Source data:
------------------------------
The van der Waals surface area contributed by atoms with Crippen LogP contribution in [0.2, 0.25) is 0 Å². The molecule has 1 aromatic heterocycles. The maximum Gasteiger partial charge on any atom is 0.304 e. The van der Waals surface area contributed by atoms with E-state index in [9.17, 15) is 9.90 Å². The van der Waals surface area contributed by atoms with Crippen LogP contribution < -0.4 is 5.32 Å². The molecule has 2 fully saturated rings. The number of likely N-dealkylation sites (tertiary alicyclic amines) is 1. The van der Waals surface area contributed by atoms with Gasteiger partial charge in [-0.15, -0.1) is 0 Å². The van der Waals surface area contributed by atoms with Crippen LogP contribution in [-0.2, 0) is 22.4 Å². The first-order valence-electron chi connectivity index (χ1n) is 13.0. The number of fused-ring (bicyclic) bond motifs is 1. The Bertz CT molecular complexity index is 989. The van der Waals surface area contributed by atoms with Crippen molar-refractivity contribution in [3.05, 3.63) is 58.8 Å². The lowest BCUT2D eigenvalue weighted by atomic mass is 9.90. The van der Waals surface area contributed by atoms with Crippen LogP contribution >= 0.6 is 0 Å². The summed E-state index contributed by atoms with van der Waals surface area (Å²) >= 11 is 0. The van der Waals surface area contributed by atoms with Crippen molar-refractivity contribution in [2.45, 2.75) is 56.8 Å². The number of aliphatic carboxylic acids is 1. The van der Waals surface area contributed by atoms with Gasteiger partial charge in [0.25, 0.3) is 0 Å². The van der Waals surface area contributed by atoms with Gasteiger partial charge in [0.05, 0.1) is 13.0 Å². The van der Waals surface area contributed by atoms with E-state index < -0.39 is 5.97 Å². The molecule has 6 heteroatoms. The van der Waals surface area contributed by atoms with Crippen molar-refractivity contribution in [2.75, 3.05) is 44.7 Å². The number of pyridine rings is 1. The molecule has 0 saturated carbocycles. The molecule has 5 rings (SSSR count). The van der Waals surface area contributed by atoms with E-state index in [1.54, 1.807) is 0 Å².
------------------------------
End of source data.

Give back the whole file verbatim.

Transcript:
The van der Waals surface area contributed by atoms with Crippen LogP contribution in [0.2, 0.25) is 0 Å². The molecule has 1 aromatic heterocycles. The maximum Gasteiger partial charge on any atom is 0.304 e. The van der Waals surface area contributed by atoms with E-state index in [9.17, 15) is 9.90 Å². The van der Waals surface area contributed by atoms with Crippen LogP contribution < -0.4 is 5.32 Å². The molecule has 2 fully saturated rings. The number of likely N-dealkylation sites (tertiary alicyclic amines) is 1. The van der Waals surface area contributed by atoms with Gasteiger partial charge in [-0.15, -0.1) is 0 Å². The van der Waals surface area contributed by atoms with Crippen LogP contribution in [-0.2, 0) is 22.4 Å². The first-order valence-electron chi connectivity index (χ1n) is 13.0. The number of fused-ring (bicyclic) bond motifs is 1. The Bertz CT molecular complexity index is 989. The van der Waals surface area contributed by atoms with Crippen molar-refractivity contribution in [3.05, 3.63) is 58.8 Å². The lowest BCUT2D eigenvalue weighted by atomic mass is 9.90. The van der Waals surface area contributed by atoms with Crippen LogP contribution >= 0.6 is 0 Å². The summed E-state index contributed by atoms with van der Waals surface area (Å²) >= 11 is 0. The van der Waals surface area contributed by atoms with Crippen molar-refractivity contribution in [2.45, 2.75) is 56.8 Å². The number of aliphatic carboxylic acids is 1. The van der Waals surface area contributed by atoms with Gasteiger partial charge in [0.25, 0.3) is 0 Å². The van der Waals surface area contributed by atoms with Gasteiger partial charge in [0.05, 0.1) is 13.0 Å². The van der Waals surface area contributed by atoms with E-state index < -0.39 is 5.97 Å². The molecule has 6 heteroatoms. The van der Waals surface area contributed by atoms with Crippen molar-refractivity contribution in [2.75, 3.05) is 44.7 Å². The number of pyridine rings is 1. The molecule has 0 saturated carbocycles. The molecule has 5 rings (SSSR count). The van der Waals surface area contributed by atoms with E-state index in [1.54, 1.807) is 0 Å².